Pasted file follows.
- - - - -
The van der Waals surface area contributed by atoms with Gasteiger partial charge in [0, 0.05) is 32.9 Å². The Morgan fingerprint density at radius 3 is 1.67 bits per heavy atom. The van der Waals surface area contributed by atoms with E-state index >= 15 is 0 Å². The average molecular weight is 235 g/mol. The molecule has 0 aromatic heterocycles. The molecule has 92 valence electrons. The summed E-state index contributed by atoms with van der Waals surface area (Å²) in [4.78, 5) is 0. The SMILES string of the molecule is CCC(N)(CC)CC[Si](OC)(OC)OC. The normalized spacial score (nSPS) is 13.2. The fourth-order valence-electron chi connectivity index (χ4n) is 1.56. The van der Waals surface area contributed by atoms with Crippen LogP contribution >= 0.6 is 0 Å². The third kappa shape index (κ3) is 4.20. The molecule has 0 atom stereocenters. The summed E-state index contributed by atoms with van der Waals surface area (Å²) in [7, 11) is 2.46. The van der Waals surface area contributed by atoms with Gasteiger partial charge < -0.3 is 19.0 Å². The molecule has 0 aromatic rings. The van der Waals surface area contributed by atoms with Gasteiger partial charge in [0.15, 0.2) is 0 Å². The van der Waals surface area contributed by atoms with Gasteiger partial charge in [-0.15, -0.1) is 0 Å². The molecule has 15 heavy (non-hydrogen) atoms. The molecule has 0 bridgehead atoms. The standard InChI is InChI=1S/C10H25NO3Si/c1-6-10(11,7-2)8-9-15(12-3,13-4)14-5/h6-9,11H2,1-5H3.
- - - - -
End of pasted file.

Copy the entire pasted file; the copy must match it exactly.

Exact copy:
The van der Waals surface area contributed by atoms with Gasteiger partial charge in [0, 0.05) is 32.9 Å². The Morgan fingerprint density at radius 3 is 1.67 bits per heavy atom. The van der Waals surface area contributed by atoms with E-state index >= 15 is 0 Å². The average molecular weight is 235 g/mol. The molecule has 0 aromatic heterocycles. The molecule has 92 valence electrons. The summed E-state index contributed by atoms with van der Waals surface area (Å²) in [4.78, 5) is 0. The SMILES string of the molecule is CCC(N)(CC)CC[Si](OC)(OC)OC. The normalized spacial score (nSPS) is 13.2. The fourth-order valence-electron chi connectivity index (χ4n) is 1.56. The van der Waals surface area contributed by atoms with Crippen LogP contribution >= 0.6 is 0 Å². The third kappa shape index (κ3) is 4.20. The molecule has 0 atom stereocenters. The summed E-state index contributed by atoms with van der Waals surface area (Å²) in [7, 11) is 2.46. The van der Waals surface area contributed by atoms with Gasteiger partial charge < -0.3 is 19.0 Å². The molecule has 0 aromatic rings. The van der Waals surface area contributed by atoms with Gasteiger partial charge in [0.15, 0.2) is 0 Å². The van der Waals surface area contributed by atoms with Gasteiger partial charge in [-0.15, -0.1) is 0 Å². The molecule has 15 heavy (non-hydrogen) atoms. The molecule has 0 bridgehead atoms. The standard InChI is InChI=1S/C10H25NO3Si/c1-6-10(11,7-2)8-9-15(12-3,13-4)14-5/h6-9,11H2,1-5H3.